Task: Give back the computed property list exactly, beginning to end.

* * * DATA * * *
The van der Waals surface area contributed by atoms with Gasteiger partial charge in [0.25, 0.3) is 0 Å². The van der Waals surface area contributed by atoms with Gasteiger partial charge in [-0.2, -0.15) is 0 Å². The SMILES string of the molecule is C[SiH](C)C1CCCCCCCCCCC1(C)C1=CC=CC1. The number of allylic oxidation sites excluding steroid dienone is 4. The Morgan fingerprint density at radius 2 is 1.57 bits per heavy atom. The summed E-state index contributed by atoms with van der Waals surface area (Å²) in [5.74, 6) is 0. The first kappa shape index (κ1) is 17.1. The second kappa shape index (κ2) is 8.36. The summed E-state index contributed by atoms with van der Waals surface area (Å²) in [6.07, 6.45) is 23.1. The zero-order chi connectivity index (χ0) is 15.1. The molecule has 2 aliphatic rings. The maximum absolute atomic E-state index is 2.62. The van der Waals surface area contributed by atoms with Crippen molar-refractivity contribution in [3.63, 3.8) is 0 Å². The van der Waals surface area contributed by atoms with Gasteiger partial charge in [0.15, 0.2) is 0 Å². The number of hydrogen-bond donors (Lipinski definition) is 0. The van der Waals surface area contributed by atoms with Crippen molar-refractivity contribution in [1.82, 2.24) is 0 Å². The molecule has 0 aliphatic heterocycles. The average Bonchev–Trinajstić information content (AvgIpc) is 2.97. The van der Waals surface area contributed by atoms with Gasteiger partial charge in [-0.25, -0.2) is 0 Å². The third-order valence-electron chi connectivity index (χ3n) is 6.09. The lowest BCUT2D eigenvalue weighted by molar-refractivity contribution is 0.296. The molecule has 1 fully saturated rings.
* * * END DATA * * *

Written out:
The van der Waals surface area contributed by atoms with Gasteiger partial charge in [0.25, 0.3) is 0 Å². The van der Waals surface area contributed by atoms with Gasteiger partial charge in [-0.2, -0.15) is 0 Å². The SMILES string of the molecule is C[SiH](C)C1CCCCCCCCCCC1(C)C1=CC=CC1. The number of allylic oxidation sites excluding steroid dienone is 4. The Morgan fingerprint density at radius 2 is 1.57 bits per heavy atom. The summed E-state index contributed by atoms with van der Waals surface area (Å²) in [5.74, 6) is 0. The first kappa shape index (κ1) is 17.1. The second kappa shape index (κ2) is 8.36. The summed E-state index contributed by atoms with van der Waals surface area (Å²) in [6.07, 6.45) is 23.1. The zero-order chi connectivity index (χ0) is 15.1. The molecule has 2 aliphatic rings. The maximum absolute atomic E-state index is 2.62. The van der Waals surface area contributed by atoms with Crippen molar-refractivity contribution in [3.63, 3.8) is 0 Å². The van der Waals surface area contributed by atoms with Gasteiger partial charge in [0.15, 0.2) is 0 Å². The number of hydrogen-bond donors (Lipinski definition) is 0. The van der Waals surface area contributed by atoms with Crippen molar-refractivity contribution in [1.82, 2.24) is 0 Å². The molecule has 0 aliphatic heterocycles. The average Bonchev–Trinajstić information content (AvgIpc) is 2.97. The van der Waals surface area contributed by atoms with Gasteiger partial charge in [-0.25, -0.2) is 0 Å². The third-order valence-electron chi connectivity index (χ3n) is 6.09. The lowest BCUT2D eigenvalue weighted by molar-refractivity contribution is 0.296. The molecule has 1 fully saturated rings.